Akzidenz-Grotesk is also the font used in Arizona State University brand logo;[13] in extra bold italic form, used in the NASCAR Sprint Cup Series for the driver's surname placed on the windshield of the race cars; and in light condensed form, used in the Brooklyn Nets' logo. In the late 1990s and early 2000s, Akzidenz-Grotesk was used heavily on The Weather Channel's on-screen graphics.

Distinctive characteristics[edit]

Characteristics of this typeface are:

lower case: A rather 'folded-up' appearance with narrow apertures and strokes curled up towards the vertical, most obvious on letters such as c, e, s and a. Stroke endings are not exactly horizontal or vertical, unlike Helvetica. A square dot over the letter i. Double story a.

upper case: G with a vertical spur. A dropped horizontal stroke on A.

Its use of an oblique style rather than a true italic was extremely influential.


Several other type designers modelled typefaces from this popular typeface. Max Miedinger at the Haas Foundry used it as a model for the typeface Neue Haas Grotesk, released in 1957 and renamed Helvetica in 1960. Miedinger sought to refine the typeface making it more even and unified. Two other releases from 1957, Adrian Frutiger's Univers and Bauer and Baum's Folio, take inspiration from Akzidenz-Grotesk.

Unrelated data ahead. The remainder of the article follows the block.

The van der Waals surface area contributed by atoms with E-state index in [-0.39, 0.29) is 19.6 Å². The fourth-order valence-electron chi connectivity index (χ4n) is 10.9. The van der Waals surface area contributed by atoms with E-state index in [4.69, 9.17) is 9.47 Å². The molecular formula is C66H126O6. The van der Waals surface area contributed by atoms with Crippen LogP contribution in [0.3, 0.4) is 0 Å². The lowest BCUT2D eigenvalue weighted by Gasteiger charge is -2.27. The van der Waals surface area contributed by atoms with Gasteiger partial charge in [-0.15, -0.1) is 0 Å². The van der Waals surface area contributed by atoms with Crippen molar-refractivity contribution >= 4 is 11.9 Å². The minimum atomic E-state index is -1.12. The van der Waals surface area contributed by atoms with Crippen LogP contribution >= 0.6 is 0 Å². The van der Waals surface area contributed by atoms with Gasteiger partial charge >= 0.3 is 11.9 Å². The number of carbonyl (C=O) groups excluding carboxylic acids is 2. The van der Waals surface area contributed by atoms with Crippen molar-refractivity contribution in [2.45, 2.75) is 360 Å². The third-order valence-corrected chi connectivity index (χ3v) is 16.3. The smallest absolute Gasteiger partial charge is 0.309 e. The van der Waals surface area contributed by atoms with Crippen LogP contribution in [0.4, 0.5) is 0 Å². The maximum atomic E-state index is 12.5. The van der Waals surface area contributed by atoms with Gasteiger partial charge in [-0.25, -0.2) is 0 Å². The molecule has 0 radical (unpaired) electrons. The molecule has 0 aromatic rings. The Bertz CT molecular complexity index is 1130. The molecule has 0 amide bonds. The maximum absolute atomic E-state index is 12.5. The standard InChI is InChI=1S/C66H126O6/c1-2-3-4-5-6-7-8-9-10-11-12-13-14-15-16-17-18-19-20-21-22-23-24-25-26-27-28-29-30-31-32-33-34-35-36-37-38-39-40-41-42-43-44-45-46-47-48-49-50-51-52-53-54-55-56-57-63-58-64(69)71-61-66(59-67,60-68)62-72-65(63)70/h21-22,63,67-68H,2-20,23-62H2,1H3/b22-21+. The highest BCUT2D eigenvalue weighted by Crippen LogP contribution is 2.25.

Akzidenz-Grotesk Book[edit]

Akzidenz-Grotesk Book sample
Standard on a 1960 jazz album

Akzidenz-Grotesk Book is a variant designed by Günter Gerhard Lange between 1969 and 1973. It incorporates some features found in Helvetica, such as strike-through tail in Q, horizontal and vertical cut stroke terminators. As in some Helvetica versions, the cedilla is replaced with a comma.[14]

In 2006, the font family was updated with OpenType feature, and was expanded to 3 widths with 5 (later 6) weights (4 weights in condensed and extended fonts) each, and includes complementary italic fonts. In 2007, OpenType Pro versions of the fonts were released. In 2008, medium outline, bold outline, and medium stencil fonts were released.

AG Book Pro+ (2008)[edit]

This version supports Cyrillic and Greek characters.

Akzidenz-Grotesk Book Rounded[edit]

Akzidenz-Grotesk Book Rounded is a variant designed by Günter Gerhard Lange in 1980. It features rounded stroke terminators on AG Book design (hax). In 2007, OpenType Pro versions of the fonts were released.

AG Book Rounded Pro+ (2008)[edit]

This version supports Cyrillic and Greek characters.

Akzidenz-Grotesk Schoolbook[edit]